I don’t think I’ve told the remarkable story of Summer’s chicken boy friend (not Dangerous Dan). We were given a ramshackle chicken house by a lady relocating to the Lower 48. The terms of the gift included having to take the few chickens and the several ducks. We agreed and it took most of one day to get the chicken abode onto our trailer and unloaded at our place. This was in the late summer. We kept and fed these chickens and the few that we had prior to this transaction through the winter. The next Spring, chicks were hatched in our incubator. Among those chicks was a chick that became an extraordinarily pretty rooster chick as he got a few weeks old. Fast forward about 2 months and he was handsome and becoming more handsome by the day. Summer thought him so handsome that she named him Fabio after the handsome guy that graced the covers of dozens of romance novels back in the 90s. Then one day Summer went into the chicken coop to get the eggs and feed the chickens only to find herself face to face with a small black bear attempting to open the galvanized trash can where we stored the food. This upset Summer and we decided that the chickens had to go. We gave them all to a couple who had done some work for us on the same terms we acquired the chicken house. ”You can have the chickens but you have to take the chicken house.” They agreed and Summer started catching chickens and loading the in to carriers. Summer had caught Fabio and a hen which she placed in the first carrier. The couple’s son was the door keeper on the carrier and he opened the door too soon for the next two chickens and Fabio escaped. All of the other chickens were caught and hauled away to their ‘old’ new home. Fabio, however, had escaped into the bush and was not seen again for months. We decided that he had become dinner for some critter out in the wild. That was not the case. In late winter, approaching Spring, Summer saw him roosting in a Spruce tree about 20 feet from where the chicken house had been. She tried to catch him after dark on a couple of evenings with no luck. We had and have no idea what he ate or where he roosted during that hard winter. Anyway, Summer began putting food out for him and he, eventually, began to wander around the property. Soft hearted Summer decided that he was lonely and bought two hens from a neighbor to keep him company. The remarkable survival of Fabio through a winter where there was, apparently, nothing to eat and the temps had been as low as -6F is a testament to his unbelievable tenacity. And that fact does not even address the constant dangers of eagles and other very hungry carnivorous critters wandering around in the snow looking for their next meal. His winter survival is nothing short of a miracle. Now that he has been back for a couple of years, Summer will not even consider getting rid of him. And that is how we ended up with 15-20 free range chickens. Fabio has been a busy boy.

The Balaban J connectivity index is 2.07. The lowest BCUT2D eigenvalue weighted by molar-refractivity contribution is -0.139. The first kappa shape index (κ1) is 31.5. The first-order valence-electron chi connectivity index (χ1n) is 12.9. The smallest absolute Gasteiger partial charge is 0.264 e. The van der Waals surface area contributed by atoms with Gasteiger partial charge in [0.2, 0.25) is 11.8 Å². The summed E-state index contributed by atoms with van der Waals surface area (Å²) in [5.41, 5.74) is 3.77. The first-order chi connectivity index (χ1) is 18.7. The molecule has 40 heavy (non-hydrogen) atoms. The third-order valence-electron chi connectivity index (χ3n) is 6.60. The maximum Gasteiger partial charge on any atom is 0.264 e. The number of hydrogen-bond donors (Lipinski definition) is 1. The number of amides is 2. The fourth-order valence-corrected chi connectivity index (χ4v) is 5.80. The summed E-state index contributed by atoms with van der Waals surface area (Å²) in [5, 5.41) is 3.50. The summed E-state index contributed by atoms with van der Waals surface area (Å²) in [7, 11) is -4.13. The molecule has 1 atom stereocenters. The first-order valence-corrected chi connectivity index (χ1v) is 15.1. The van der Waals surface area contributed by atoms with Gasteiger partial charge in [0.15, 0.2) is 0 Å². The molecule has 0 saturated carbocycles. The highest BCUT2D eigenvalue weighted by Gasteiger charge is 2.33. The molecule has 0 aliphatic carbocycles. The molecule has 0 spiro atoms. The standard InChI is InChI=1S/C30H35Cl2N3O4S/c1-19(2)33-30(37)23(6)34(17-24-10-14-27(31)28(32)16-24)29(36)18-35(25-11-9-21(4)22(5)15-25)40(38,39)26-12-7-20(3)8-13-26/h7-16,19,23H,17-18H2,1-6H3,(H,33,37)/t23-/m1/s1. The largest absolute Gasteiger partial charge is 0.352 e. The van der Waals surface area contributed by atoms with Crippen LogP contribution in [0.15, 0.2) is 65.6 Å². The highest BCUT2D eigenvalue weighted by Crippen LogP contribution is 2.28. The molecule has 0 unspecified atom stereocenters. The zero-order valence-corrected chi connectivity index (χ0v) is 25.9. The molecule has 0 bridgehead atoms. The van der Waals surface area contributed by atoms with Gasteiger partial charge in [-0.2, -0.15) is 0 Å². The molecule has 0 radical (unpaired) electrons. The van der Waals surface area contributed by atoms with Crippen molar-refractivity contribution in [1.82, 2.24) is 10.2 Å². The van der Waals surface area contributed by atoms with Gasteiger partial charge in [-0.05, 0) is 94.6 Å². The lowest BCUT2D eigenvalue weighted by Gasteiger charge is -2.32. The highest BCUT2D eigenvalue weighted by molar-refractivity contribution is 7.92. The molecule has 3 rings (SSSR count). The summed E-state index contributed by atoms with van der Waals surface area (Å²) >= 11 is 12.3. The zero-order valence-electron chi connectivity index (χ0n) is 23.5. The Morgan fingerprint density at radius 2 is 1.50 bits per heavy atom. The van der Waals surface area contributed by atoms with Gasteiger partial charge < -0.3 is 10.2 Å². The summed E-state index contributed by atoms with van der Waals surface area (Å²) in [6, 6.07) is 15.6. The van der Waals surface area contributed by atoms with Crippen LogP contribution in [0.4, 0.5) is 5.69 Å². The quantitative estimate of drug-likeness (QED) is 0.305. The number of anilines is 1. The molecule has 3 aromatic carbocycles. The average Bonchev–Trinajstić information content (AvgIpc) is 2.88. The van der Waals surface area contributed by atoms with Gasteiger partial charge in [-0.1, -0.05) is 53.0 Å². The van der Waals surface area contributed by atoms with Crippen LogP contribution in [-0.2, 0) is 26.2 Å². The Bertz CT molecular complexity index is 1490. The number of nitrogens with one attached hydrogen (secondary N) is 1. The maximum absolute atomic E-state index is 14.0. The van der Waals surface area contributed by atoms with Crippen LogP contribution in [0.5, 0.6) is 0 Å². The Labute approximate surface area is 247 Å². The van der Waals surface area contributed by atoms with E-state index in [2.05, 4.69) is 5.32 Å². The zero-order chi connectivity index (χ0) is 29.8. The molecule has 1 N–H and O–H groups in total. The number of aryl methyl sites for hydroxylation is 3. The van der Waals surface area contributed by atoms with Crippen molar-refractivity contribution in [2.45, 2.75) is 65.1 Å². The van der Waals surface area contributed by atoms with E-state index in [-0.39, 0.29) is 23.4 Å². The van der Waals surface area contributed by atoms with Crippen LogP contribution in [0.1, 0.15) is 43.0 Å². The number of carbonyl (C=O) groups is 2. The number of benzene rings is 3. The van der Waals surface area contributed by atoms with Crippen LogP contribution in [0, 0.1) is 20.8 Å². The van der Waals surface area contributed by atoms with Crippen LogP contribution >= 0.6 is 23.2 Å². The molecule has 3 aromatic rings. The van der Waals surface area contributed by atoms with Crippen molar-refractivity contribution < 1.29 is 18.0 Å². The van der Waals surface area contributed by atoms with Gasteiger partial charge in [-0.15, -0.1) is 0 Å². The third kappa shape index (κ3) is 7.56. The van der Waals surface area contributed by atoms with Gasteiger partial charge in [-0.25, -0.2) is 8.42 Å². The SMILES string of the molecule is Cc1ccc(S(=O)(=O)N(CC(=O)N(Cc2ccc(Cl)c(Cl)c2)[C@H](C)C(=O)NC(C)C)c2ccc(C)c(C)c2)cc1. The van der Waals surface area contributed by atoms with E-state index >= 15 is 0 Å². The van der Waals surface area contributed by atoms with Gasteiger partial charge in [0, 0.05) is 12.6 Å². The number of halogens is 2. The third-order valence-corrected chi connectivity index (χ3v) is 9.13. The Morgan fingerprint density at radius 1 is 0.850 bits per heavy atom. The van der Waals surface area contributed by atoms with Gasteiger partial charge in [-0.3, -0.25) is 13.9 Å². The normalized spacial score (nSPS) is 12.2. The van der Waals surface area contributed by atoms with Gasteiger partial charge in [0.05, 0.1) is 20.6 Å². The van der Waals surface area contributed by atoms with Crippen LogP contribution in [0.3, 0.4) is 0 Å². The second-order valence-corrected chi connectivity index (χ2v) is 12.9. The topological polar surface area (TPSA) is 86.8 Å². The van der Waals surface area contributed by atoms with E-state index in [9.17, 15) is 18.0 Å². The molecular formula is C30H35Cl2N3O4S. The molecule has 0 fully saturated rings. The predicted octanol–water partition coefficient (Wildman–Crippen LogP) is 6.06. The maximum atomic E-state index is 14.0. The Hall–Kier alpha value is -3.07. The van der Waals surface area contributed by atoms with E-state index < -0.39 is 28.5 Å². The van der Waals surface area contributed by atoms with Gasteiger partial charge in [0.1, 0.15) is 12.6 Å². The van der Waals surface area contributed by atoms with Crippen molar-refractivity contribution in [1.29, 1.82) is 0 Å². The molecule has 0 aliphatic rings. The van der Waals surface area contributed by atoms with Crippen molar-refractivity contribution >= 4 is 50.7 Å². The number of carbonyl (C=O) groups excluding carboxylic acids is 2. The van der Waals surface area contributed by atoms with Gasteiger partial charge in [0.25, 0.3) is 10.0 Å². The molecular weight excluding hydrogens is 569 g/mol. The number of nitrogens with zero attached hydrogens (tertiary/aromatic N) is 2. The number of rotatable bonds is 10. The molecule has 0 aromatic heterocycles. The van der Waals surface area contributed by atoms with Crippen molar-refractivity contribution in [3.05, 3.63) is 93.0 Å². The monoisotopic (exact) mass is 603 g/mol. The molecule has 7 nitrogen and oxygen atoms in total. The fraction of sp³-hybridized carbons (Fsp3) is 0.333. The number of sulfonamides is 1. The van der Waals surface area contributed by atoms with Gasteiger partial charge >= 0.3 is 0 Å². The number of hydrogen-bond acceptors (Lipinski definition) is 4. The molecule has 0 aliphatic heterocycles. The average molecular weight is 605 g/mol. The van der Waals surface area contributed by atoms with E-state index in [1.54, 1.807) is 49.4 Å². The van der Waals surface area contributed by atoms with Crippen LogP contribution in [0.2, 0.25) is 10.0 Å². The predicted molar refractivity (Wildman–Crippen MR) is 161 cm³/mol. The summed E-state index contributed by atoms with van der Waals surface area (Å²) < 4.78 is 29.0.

Dangerous Dan and his brother, Dave were working on the house foundation this past weekend. They nailed all of the plywood to the studs and beams supporting the house. Dan had put just enough nails in them to keep them attached to the studs, during the previous weekend. Dave put a ton of nails in them to insure that they would never move. After that they jacked up the other corner of the house and installed more beams and studs. Dan did not want to apply the balance of the plywood before removing all of the now useless beams and structures under the edge of the house. This needs to be done so that the foundation can be insulated. If the foundation is not insulated the ground freezes around it and it heaves. The frost heaving ground can and will break or lift the concrete foundation. Breaking or lifting the foundation is not a good thing since it would require a great deal more money and work to repair it. Even with the free labor this project is costing $7000+. I had given up, if Dan hadn’t jumped in to do this, I guess that the house would have fallen off the existing piling foundation before winter and left Summer and I homeless. This house was built on pilings that some only went 2-3 feet into the ground. Some of the pilings were untreated Spruce logs others were chunks of old power poles. The Spruce logs had rotted away completely and I had replaced them with house jacks. The house has moved so much that the house jacks had been pushed over and are no longer supporting anything. I replaced the house jacks with concrete blocks topped with a wooden pad. The house moved more and some of the concrete blocks fell over or were no longer supporting anything.. Now, in a couple of more weeks, the house movement will be stopped for the foreseeable future and I and Summer will continue the inside renovation. I had quit on the house because I was expecting it to become a pile of kindling very soon. I am now re-enthused and ready to start the interior renovation as soon as Dan says that the house will no longer move. We will still have to do some more jacking to get the entire house level. I am really and truly tired of living in a disaster area.
Here are some pictures of the progress and the potential disaster.
Some time during this week I have to move the water line feeding the house as it is in the way of getting in another stud on that SW corner. Also, since the house has moved more, it is once again in a strained position. Adding a bit of pipe will eliminate the 90 elbow and the potential for it to come apart at one of the joints. As you can see I have already had to take the strain off once before. That is how the 90 elbow came to be installed.
Well that’s it for today. I’ve got to get my old bones back to work.